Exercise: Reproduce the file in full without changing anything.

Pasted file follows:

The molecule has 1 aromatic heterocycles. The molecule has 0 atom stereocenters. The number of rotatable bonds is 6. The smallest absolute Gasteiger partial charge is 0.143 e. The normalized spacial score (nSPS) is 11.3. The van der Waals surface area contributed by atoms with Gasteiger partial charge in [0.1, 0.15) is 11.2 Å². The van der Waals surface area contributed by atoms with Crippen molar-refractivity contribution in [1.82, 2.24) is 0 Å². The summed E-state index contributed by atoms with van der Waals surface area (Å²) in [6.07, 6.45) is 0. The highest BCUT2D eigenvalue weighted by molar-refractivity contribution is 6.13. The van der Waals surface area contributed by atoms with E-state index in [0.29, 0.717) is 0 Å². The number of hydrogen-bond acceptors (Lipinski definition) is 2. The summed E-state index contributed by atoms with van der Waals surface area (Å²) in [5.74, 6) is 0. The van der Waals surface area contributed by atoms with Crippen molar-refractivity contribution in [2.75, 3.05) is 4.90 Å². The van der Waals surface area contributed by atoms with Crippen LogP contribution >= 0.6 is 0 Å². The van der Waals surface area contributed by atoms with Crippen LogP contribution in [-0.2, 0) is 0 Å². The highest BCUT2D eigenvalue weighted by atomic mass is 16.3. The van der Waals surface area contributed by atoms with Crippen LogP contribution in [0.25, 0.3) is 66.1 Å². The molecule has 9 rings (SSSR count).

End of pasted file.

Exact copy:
The molecule has 1 aromatic heterocycles. The molecule has 0 atom stereocenters. The number of rotatable bonds is 6. The smallest absolute Gasteiger partial charge is 0.143 e. The normalized spacial score (nSPS) is 11.3. The van der Waals surface area contributed by atoms with Gasteiger partial charge in [0.1, 0.15) is 11.2 Å². The van der Waals surface area contributed by atoms with Crippen molar-refractivity contribution in [1.82, 2.24) is 0 Å². The summed E-state index contributed by atoms with van der Waals surface area (Å²) in [6.07, 6.45) is 0. The highest BCUT2D eigenvalue weighted by molar-refractivity contribution is 6.13. The van der Waals surface area contributed by atoms with E-state index in [0.29, 0.717) is 0 Å². The number of hydrogen-bond acceptors (Lipinski definition) is 2. The summed E-state index contributed by atoms with van der Waals surface area (Å²) in [5.74, 6) is 0. The van der Waals surface area contributed by atoms with Crippen molar-refractivity contribution in [2.75, 3.05) is 4.90 Å². The van der Waals surface area contributed by atoms with Crippen LogP contribution >= 0.6 is 0 Å². The van der Waals surface area contributed by atoms with Crippen LogP contribution in [-0.2, 0) is 0 Å². The highest BCUT2D eigenvalue weighted by atomic mass is 16.3. The van der Waals surface area contributed by atoms with Crippen LogP contribution in [0.25, 0.3) is 66.1 Å². The molecule has 9 rings (SSSR count).